SWOYERSVILLE, Pa. — Daniel Griffin's bed for the last 11 weeks was inside a school gymnasium while he was building sanitary medical facilities in Ukraine.
"Then my role kind of changed into logistical where I helped set up transportation, met people that needed to get in — medical staff and refugees and volunteers," Griffin explained after returning home to Swoyersville.
Griffin says it wasn't easy to witness a lot of what he saw traveling through the country as a volunteer.
"There's the shells that had fallen there, shells that had fallen in the area. As you travel, you would see plumes of smoke, and you would hear explosions that would shake the ground," he added.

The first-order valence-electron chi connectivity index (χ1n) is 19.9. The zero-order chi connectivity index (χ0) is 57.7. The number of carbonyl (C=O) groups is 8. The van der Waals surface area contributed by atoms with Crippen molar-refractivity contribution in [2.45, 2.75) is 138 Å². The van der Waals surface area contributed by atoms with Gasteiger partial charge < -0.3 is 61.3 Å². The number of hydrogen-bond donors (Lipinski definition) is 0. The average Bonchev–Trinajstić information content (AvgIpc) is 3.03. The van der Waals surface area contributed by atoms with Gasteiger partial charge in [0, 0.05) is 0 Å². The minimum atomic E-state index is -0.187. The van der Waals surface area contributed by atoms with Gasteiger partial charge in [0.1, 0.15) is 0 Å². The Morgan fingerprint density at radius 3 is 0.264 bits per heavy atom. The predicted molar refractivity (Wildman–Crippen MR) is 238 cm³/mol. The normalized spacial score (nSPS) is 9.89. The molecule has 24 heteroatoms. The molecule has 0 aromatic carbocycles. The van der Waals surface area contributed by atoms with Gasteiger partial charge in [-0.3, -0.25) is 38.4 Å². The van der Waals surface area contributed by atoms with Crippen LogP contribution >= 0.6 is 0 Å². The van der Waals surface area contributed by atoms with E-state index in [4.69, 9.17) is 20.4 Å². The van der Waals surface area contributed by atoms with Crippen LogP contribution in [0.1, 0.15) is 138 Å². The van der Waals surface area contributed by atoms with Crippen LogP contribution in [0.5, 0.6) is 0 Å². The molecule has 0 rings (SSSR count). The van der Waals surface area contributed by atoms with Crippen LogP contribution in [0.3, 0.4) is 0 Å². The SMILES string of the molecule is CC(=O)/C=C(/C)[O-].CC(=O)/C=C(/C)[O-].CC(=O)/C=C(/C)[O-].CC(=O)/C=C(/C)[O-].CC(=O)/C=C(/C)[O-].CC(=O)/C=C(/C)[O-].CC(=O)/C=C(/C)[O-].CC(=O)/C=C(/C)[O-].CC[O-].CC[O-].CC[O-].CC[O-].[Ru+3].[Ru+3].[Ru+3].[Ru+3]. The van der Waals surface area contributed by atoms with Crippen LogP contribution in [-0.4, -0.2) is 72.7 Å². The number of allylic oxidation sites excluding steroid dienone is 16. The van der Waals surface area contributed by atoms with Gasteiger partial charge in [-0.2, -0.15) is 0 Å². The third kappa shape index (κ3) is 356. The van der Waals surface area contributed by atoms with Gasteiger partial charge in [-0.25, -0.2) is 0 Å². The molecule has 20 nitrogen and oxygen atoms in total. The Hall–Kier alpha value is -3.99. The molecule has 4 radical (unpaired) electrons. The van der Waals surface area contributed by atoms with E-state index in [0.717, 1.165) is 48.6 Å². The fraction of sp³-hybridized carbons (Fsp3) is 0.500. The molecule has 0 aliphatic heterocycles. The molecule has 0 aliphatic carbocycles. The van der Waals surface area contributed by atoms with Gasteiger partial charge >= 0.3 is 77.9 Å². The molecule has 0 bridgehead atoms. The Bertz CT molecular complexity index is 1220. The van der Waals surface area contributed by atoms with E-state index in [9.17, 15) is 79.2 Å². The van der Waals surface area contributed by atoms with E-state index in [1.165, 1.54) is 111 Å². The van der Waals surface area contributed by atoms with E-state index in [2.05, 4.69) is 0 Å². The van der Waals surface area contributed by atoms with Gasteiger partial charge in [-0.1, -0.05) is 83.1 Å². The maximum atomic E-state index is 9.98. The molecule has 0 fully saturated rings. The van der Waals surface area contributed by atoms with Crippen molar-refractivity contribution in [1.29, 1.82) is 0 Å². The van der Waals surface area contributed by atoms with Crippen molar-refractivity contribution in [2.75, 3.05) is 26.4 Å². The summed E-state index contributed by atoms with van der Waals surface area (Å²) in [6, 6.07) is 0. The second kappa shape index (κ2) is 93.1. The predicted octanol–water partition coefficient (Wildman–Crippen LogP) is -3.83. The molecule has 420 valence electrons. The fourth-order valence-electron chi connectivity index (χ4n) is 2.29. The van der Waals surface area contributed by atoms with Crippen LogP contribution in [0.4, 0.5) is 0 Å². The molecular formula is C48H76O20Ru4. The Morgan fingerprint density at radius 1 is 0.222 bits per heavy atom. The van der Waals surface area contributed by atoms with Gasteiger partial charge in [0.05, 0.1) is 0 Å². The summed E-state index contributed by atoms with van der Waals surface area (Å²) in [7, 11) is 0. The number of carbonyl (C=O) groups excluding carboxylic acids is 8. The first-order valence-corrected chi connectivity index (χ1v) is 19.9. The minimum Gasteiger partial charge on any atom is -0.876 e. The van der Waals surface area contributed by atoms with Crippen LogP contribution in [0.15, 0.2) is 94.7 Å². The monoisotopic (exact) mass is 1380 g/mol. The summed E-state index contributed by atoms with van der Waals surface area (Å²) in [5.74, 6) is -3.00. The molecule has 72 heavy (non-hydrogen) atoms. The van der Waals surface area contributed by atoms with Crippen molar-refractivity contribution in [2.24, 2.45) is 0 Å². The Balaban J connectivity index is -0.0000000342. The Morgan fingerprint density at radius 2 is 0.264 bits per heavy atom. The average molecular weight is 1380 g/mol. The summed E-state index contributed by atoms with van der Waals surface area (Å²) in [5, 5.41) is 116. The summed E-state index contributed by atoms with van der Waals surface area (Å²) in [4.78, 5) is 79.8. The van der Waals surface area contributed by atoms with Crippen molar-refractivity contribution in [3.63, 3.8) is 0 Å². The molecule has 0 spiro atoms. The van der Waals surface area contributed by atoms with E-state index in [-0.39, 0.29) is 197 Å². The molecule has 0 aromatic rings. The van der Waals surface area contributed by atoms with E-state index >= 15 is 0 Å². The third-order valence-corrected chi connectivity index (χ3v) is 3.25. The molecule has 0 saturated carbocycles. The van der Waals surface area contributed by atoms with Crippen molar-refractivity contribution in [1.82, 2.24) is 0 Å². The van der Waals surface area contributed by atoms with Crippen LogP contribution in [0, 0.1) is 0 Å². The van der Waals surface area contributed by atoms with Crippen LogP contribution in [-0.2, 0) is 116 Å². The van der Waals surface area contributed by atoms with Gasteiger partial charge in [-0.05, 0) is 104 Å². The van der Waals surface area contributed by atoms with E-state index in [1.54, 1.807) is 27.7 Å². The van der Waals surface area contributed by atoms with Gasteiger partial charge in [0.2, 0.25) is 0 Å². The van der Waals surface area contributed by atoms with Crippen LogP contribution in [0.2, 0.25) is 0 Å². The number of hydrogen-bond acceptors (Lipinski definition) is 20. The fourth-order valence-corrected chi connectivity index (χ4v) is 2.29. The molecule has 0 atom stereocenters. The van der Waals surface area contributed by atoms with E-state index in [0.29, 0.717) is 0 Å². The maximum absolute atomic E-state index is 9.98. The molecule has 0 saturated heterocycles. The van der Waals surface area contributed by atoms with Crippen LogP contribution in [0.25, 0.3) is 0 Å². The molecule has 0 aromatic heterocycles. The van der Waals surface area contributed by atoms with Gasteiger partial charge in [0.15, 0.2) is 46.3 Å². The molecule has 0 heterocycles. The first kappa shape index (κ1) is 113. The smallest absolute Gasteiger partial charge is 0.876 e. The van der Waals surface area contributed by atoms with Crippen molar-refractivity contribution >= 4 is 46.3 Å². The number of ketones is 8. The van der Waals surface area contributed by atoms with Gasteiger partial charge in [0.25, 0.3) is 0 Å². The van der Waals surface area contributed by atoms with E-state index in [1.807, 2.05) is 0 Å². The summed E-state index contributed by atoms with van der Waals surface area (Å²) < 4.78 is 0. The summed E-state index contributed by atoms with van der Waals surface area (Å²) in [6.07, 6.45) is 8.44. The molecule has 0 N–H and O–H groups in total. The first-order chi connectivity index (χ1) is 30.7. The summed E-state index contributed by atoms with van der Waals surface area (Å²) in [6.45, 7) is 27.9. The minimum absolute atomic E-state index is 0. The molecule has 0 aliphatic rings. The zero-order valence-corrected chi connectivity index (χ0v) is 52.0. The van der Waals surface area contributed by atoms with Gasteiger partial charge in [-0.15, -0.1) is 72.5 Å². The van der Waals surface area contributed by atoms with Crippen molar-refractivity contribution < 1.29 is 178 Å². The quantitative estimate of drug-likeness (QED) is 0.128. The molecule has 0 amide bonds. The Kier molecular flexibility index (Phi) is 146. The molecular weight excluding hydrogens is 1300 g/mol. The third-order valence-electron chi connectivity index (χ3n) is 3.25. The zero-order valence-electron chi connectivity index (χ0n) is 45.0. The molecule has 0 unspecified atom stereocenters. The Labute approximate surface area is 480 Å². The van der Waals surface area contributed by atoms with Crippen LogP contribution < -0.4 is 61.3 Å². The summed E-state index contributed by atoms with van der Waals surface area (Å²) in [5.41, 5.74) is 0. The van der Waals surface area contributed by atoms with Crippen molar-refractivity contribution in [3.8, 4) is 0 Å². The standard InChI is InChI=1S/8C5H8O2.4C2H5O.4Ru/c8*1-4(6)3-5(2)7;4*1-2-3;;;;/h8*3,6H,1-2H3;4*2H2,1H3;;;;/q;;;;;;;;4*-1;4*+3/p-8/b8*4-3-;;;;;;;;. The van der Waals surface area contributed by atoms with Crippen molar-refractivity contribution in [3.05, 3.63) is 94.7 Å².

Then he'd be faced with the aftermath and had to obey martial law.
"There's curfews, there's checkpoints, you're subject to search. There's no constitution there. They can search you, you know, completely, your vehicle completely. The general of the army basically controls it. If he decides that they need vehicles, your vehicle can be taken off you, diesel fuel in the vehicle because most of them are diesels."
He says despite the hardship, he's returned home to Swoyersville with a new sense of appreciation.
Griffin can't immediately return to Ukraine to continue his work because of travel visa regulations, but he'd like to. He's made a powerful bond with the very grateful Ukrainians he's been working with.
"They're not going to let themselves be pushed around. Incredible people, the resolve is what really gets you because no matter what happens, they move things out of the way and start making something out of it," explained Griffin.
Griffin says until he can return, he'll work on efforts here at home to support Ukraine in any way he can.
See more videos on our area's connection to the Crisis in Ukraine.